Jewish dealers' heirs turn to U.S. to recover German art trove
By Alexandra Hudson
BERLIN (Reuters) - The heirs of Jewish art dealers who say their families were forced to sell the Nazis a trove of medieval church treasure worth some $250 million today have turned to a U.S. court to reclaim it, after failing in their attempts in Germany.
The collection, known as the Guelph Treasure, consists of 44 gold, jewel and pearl encrusted pieces which have belonged to the city of Berlin's art collection since their purchase in 1935, on the orders of leading Nazi Hermann Goering.
Germany says an expert committee established last year that the sale was not forced, following a 2008 claim by the heirs.
The reliquiaries dating from the 11th to 15th centuries were once owned by northern German aristocrats and kept in Brunswick cathedral. Today they are on show in Berlin's Bode Museum.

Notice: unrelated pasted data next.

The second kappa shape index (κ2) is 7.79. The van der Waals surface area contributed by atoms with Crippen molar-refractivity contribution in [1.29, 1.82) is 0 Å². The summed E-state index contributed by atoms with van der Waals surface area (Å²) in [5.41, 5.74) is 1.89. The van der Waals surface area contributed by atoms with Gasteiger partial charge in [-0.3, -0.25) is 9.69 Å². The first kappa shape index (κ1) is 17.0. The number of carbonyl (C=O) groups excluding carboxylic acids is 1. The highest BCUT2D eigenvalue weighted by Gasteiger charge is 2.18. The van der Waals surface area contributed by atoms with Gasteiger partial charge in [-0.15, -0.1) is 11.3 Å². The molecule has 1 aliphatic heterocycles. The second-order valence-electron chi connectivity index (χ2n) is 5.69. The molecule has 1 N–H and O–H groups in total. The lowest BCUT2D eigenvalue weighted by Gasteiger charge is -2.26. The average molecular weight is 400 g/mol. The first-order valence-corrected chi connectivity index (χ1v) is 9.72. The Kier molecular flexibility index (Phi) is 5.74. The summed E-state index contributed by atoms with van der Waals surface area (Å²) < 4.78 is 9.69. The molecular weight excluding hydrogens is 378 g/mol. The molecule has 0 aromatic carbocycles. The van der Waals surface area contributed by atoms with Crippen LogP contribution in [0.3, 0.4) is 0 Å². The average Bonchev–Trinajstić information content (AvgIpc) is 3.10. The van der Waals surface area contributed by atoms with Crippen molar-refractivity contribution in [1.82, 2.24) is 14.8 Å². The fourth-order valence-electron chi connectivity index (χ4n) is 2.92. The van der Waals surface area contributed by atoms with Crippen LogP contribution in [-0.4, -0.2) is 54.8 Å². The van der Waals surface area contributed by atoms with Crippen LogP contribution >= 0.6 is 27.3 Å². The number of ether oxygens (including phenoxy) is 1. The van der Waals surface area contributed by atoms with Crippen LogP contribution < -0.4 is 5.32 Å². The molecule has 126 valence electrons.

Lawyers for the heirs of the dealers, who bought the collection from the Duke of Brunswick in 1929, said on Tuesday they filed a civil suit with a district court in Washington DC, appealing to the U.S. Foreign Sovereign Immunities Act (FSIA).
They say the court has jurisdiction because the FSIA covers violations of international law, such as forced property sales.
A Jewish refugee from Austria, Maria Altmann, used this law in 2000 to recover paintings by Gustav Klimt. She successfully fought the case all the way to the U.S. Supreme Court and was then awarded ownership by an Austrian court of arbitration.
"The fingerprints of Goering and Hitler are on this sale, the dealers had no chance," restitution lawyer Markus Stoetzel said. Continued...